While toying around with QuickSnapper, a web service for showing off screen shots that André has got me addicted to, I noticed something silly the designer’s probably didn’t think of when they came up with the pop-up style controls for navigating images.
Applying a paradigm that is becoming increasingly popular, QuickSnapper pops up a set of navigational controls when you hover the mouse over an image, similar to what Apple’s QuickTime and VLC use when playing video in full-screen. It’s a pretty natural way to hide visual clutter and it works pretty well… most of the time.
Today, I was browsing around QuickSnapper, clicking the “next image” button time after time, until I stumbled upon this image: a short but wide footer image. Hovering over the image still shows the navigational controls, only this time, they fall outside the image boundaries. This might not have been a problem, but in this case, leaving the image with the mouse causes the controls to disappear, making them inaccessible.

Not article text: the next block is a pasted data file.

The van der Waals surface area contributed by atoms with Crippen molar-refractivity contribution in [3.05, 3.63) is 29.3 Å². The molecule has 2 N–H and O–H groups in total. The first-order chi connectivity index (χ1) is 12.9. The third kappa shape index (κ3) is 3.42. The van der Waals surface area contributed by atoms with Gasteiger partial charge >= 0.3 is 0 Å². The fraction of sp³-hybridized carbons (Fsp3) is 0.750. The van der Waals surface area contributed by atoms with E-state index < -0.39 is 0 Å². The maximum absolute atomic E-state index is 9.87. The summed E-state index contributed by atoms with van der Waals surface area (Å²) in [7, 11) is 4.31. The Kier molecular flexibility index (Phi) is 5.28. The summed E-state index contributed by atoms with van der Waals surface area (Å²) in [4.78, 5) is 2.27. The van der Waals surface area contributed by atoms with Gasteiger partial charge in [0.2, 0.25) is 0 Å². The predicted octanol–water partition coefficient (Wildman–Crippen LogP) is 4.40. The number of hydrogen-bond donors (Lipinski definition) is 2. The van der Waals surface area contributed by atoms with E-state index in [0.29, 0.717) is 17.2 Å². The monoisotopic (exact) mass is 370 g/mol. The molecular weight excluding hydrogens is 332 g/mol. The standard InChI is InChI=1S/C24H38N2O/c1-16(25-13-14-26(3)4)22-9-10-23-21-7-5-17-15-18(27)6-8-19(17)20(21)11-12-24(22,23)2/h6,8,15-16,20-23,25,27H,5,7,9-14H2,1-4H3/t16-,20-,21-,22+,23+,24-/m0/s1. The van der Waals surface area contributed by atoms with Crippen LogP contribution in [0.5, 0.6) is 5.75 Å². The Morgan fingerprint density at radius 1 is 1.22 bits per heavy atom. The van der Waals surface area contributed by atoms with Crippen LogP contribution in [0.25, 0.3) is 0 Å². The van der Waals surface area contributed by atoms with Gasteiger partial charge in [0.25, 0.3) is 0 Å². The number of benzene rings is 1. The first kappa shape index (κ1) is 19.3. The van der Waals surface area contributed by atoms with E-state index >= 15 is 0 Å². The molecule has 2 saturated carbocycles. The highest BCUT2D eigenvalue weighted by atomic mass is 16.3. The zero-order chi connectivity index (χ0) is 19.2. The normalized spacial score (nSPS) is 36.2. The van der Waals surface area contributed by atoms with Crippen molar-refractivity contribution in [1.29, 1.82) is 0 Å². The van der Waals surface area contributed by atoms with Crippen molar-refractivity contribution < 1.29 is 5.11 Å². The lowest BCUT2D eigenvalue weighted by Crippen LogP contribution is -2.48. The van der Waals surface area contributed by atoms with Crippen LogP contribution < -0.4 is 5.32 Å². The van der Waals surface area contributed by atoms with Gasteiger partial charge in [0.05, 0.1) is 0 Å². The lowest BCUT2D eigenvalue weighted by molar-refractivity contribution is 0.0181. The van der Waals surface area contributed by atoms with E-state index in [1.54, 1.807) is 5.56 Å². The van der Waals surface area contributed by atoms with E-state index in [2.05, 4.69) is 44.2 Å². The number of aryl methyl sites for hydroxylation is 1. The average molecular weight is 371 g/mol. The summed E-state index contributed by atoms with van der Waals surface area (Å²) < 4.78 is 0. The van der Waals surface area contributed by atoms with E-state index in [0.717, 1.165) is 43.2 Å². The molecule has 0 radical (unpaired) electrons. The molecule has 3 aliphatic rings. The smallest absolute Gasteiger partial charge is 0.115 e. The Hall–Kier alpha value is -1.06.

Although this could have been a minor nuisance, it actually makes it impossible to go on any further. The moral of this story: test your stuff :P In their defence, QuickSnapper is still in beta, so they’ll probably iron out these quirks before they go final.